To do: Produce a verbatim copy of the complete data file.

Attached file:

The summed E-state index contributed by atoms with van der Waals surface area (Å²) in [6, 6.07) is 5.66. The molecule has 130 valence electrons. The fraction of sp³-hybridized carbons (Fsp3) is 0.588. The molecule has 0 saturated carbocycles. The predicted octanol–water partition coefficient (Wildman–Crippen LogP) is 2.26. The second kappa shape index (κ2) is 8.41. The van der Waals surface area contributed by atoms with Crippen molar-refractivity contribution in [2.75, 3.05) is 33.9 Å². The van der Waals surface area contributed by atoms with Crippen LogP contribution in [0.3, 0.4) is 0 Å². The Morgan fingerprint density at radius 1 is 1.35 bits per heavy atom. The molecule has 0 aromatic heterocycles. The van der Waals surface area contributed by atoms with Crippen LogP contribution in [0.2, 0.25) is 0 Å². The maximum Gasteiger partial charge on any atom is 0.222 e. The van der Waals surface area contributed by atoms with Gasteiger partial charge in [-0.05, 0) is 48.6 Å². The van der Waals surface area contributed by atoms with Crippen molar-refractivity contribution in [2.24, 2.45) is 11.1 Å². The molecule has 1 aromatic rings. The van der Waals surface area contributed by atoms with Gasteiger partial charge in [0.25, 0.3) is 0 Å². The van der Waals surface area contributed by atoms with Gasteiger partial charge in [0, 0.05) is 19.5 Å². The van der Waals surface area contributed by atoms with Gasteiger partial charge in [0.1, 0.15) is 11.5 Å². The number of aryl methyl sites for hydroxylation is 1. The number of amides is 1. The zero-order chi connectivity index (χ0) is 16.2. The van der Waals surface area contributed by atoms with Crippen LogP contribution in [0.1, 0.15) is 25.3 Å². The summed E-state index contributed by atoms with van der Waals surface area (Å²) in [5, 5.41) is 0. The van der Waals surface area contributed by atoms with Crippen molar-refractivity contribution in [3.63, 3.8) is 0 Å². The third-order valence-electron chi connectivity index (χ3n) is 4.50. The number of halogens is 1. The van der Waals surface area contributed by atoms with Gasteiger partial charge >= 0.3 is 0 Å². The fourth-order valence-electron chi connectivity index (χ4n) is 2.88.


The summed E-state index contributed by atoms with van der Waals surface area (Å²) in [6, 6.07) is 5.66. The molecule has 130 valence electrons. The fraction of sp³-hybridized carbons (Fsp3) is 0.588. The molecule has 0 saturated carbocycles. The predicted octanol–water partition coefficient (Wildman–Crippen LogP) is 2.26. The second kappa shape index (κ2) is 8.41. The van der Waals surface area contributed by atoms with Crippen molar-refractivity contribution in [2.75, 3.05) is 33.9 Å². The van der Waals surface area contributed by atoms with Crippen LogP contribution in [0.3, 0.4) is 0 Å². The Morgan fingerprint density at radius 1 is 1.35 bits per heavy atom. The molecule has 0 aromatic heterocycles. The van der Waals surface area contributed by atoms with Crippen LogP contribution in [0.2, 0.25) is 0 Å². The maximum Gasteiger partial charge on any atom is 0.222 e. The van der Waals surface area contributed by atoms with Gasteiger partial charge in [-0.05, 0) is 48.6 Å². The van der Waals surface area contributed by atoms with Crippen molar-refractivity contribution in [2.24, 2.45) is 11.1 Å². The molecule has 1 aromatic rings. The van der Waals surface area contributed by atoms with Gasteiger partial charge in [0.25, 0.3) is 0 Å². The van der Waals surface area contributed by atoms with Gasteiger partial charge in [0, 0.05) is 19.5 Å². The van der Waals surface area contributed by atoms with Gasteiger partial charge in [0.1, 0.15) is 11.5 Å². The number of aryl methyl sites for hydroxylation is 1. The number of amides is 1. The zero-order chi connectivity index (χ0) is 16.2. The van der Waals surface area contributed by atoms with Crippen LogP contribution in [0.1, 0.15) is 25.3 Å². The summed E-state index contributed by atoms with van der Waals surface area (Å²) in [5, 5.41) is 0. The van der Waals surface area contributed by atoms with Crippen molar-refractivity contribution in [3.63, 3.8) is 0 Å². The third-order valence-electron chi connectivity index (χ3n) is 4.50. The number of halogens is 1. The van der Waals surface area contributed by atoms with Gasteiger partial charge >= 0.3 is 0 Å². The fourth-order valence-electron chi connectivity index (χ4n) is 2.88.